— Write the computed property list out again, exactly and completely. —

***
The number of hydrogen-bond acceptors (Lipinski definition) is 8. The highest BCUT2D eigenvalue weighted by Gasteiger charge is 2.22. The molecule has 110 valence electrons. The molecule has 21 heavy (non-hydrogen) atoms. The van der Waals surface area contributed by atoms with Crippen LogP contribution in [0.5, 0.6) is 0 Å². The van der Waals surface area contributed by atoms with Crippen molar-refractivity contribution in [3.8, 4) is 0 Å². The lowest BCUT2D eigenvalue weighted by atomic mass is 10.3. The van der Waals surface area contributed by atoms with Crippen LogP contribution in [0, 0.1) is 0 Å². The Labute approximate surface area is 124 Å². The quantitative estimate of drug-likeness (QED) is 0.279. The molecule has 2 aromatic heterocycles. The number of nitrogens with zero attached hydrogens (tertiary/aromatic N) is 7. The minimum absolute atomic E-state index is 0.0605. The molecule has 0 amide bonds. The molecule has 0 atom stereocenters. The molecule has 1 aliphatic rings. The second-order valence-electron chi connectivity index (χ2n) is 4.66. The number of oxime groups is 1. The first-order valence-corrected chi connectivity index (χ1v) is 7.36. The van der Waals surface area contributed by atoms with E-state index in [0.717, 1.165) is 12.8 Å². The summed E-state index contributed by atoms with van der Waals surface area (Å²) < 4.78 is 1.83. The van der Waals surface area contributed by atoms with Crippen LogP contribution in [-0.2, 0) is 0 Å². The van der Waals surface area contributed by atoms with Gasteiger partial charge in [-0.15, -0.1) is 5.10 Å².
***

The number of hydrogen-bond acceptors (Lipinski definition) is 8. The highest BCUT2D eigenvalue weighted by Gasteiger charge is 2.22. The molecule has 110 valence electrons. The molecule has 21 heavy (non-hydrogen) atoms. The van der Waals surface area contributed by atoms with Crippen LogP contribution in [0.5, 0.6) is 0 Å². The van der Waals surface area contributed by atoms with Crippen molar-refractivity contribution in [3.8, 4) is 0 Å². The lowest BCUT2D eigenvalue weighted by atomic mass is 10.3. The van der Waals surface area contributed by atoms with Crippen LogP contribution in [0, 0.1) is 0 Å². The Labute approximate surface area is 124 Å². The quantitative estimate of drug-likeness (QED) is 0.279. The molecule has 2 aromatic heterocycles. The number of nitrogens with zero attached hydrogens (tertiary/aromatic N) is 7. The minimum absolute atomic E-state index is 0.0605. The molecule has 0 amide bonds. The molecule has 0 atom stereocenters. The molecule has 1 aliphatic rings. The second-order valence-electron chi connectivity index (χ2n) is 4.66. The number of oxime groups is 1. The first-order valence-corrected chi connectivity index (χ1v) is 7.36. The van der Waals surface area contributed by atoms with E-state index in [0.717, 1.165) is 12.8 Å². The summed E-state index contributed by atoms with van der Waals surface area (Å²) < 4.78 is 1.83. The van der Waals surface area contributed by atoms with Crippen LogP contribution in [-0.2, 0) is 0 Å². The van der Waals surface area contributed by atoms with Gasteiger partial charge in [-0.15, -0.1) is 5.10 Å².